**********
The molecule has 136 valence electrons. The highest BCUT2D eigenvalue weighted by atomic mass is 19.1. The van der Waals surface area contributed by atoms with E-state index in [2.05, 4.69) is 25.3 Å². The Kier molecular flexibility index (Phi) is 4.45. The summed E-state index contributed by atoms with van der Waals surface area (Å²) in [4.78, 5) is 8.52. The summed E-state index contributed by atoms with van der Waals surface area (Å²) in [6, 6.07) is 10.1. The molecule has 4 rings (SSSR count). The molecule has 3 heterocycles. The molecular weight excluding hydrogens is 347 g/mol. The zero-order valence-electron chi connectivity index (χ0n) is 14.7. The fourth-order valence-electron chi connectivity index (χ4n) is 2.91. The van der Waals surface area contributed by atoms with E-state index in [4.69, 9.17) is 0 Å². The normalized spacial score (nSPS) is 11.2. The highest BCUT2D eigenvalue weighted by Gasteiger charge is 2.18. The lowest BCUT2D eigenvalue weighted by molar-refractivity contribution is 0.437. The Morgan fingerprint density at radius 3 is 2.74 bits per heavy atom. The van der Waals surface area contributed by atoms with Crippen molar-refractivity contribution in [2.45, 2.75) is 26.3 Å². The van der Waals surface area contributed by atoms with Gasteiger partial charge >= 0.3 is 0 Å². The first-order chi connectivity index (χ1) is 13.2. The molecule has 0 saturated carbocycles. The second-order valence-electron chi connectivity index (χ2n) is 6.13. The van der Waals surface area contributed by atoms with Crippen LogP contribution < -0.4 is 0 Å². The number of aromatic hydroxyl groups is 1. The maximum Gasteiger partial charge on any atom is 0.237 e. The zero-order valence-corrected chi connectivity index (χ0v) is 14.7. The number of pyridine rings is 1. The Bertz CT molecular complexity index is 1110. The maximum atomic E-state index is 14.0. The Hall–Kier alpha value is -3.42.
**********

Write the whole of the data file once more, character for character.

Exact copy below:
The molecule has 136 valence electrons. The highest BCUT2D eigenvalue weighted by atomic mass is 19.1. The van der Waals surface area contributed by atoms with E-state index in [2.05, 4.69) is 25.3 Å². The Kier molecular flexibility index (Phi) is 4.45. The summed E-state index contributed by atoms with van der Waals surface area (Å²) in [4.78, 5) is 8.52. The summed E-state index contributed by atoms with van der Waals surface area (Å²) in [6, 6.07) is 10.1. The molecule has 4 rings (SSSR count). The molecule has 3 heterocycles. The molecular weight excluding hydrogens is 347 g/mol. The zero-order valence-electron chi connectivity index (χ0n) is 14.7. The fourth-order valence-electron chi connectivity index (χ4n) is 2.91. The van der Waals surface area contributed by atoms with E-state index in [4.69, 9.17) is 0 Å². The normalized spacial score (nSPS) is 11.2. The highest BCUT2D eigenvalue weighted by Gasteiger charge is 2.18. The lowest BCUT2D eigenvalue weighted by molar-refractivity contribution is 0.437. The Morgan fingerprint density at radius 3 is 2.74 bits per heavy atom. The van der Waals surface area contributed by atoms with Crippen molar-refractivity contribution in [2.45, 2.75) is 26.3 Å². The van der Waals surface area contributed by atoms with Gasteiger partial charge >= 0.3 is 0 Å². The first-order chi connectivity index (χ1) is 13.2. The molecule has 0 saturated carbocycles. The second-order valence-electron chi connectivity index (χ2n) is 6.13. The van der Waals surface area contributed by atoms with Crippen LogP contribution < -0.4 is 0 Å². The number of aromatic hydroxyl groups is 1. The maximum Gasteiger partial charge on any atom is 0.237 e. The zero-order valence-corrected chi connectivity index (χ0v) is 14.7. The number of pyridine rings is 1. The Bertz CT molecular complexity index is 1110. The maximum atomic E-state index is 14.0. The Hall–Kier alpha value is -3.42.